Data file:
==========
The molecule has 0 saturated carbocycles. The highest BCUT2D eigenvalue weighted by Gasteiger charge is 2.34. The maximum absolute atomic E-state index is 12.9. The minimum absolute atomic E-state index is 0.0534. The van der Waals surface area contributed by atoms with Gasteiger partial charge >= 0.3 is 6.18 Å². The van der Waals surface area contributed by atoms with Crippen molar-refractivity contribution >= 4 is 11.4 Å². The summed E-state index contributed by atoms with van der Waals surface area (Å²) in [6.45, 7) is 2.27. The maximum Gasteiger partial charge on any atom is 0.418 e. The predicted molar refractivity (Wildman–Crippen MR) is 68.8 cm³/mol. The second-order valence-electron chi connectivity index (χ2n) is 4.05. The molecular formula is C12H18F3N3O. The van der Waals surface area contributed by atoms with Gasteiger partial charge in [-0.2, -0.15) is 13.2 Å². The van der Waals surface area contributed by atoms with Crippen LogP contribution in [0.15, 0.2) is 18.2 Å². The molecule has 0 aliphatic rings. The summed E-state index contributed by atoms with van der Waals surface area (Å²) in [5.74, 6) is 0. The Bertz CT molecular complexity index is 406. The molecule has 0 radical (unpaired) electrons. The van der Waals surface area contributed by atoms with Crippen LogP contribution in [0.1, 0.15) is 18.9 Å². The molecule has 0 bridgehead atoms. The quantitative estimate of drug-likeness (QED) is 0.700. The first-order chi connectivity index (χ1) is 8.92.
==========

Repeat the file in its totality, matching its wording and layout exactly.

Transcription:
The molecule has 0 saturated carbocycles. The highest BCUT2D eigenvalue weighted by Gasteiger charge is 2.34. The maximum absolute atomic E-state index is 12.9. The minimum absolute atomic E-state index is 0.0534. The van der Waals surface area contributed by atoms with Gasteiger partial charge >= 0.3 is 6.18 Å². The van der Waals surface area contributed by atoms with Crippen molar-refractivity contribution >= 4 is 11.4 Å². The summed E-state index contributed by atoms with van der Waals surface area (Å²) in [6.45, 7) is 2.27. The maximum Gasteiger partial charge on any atom is 0.418 e. The predicted molar refractivity (Wildman–Crippen MR) is 68.8 cm³/mol. The second-order valence-electron chi connectivity index (χ2n) is 4.05. The molecular formula is C12H18F3N3O. The van der Waals surface area contributed by atoms with Gasteiger partial charge in [-0.2, -0.15) is 13.2 Å². The van der Waals surface area contributed by atoms with Crippen LogP contribution in [0.15, 0.2) is 18.2 Å². The molecule has 0 aliphatic rings. The summed E-state index contributed by atoms with van der Waals surface area (Å²) in [5.74, 6) is 0. The Bertz CT molecular complexity index is 406. The molecule has 0 radical (unpaired) electrons. The van der Waals surface area contributed by atoms with Crippen LogP contribution in [0.1, 0.15) is 18.9 Å². The molecule has 0 bridgehead atoms. The quantitative estimate of drug-likeness (QED) is 0.700. The first-order chi connectivity index (χ1) is 8.92.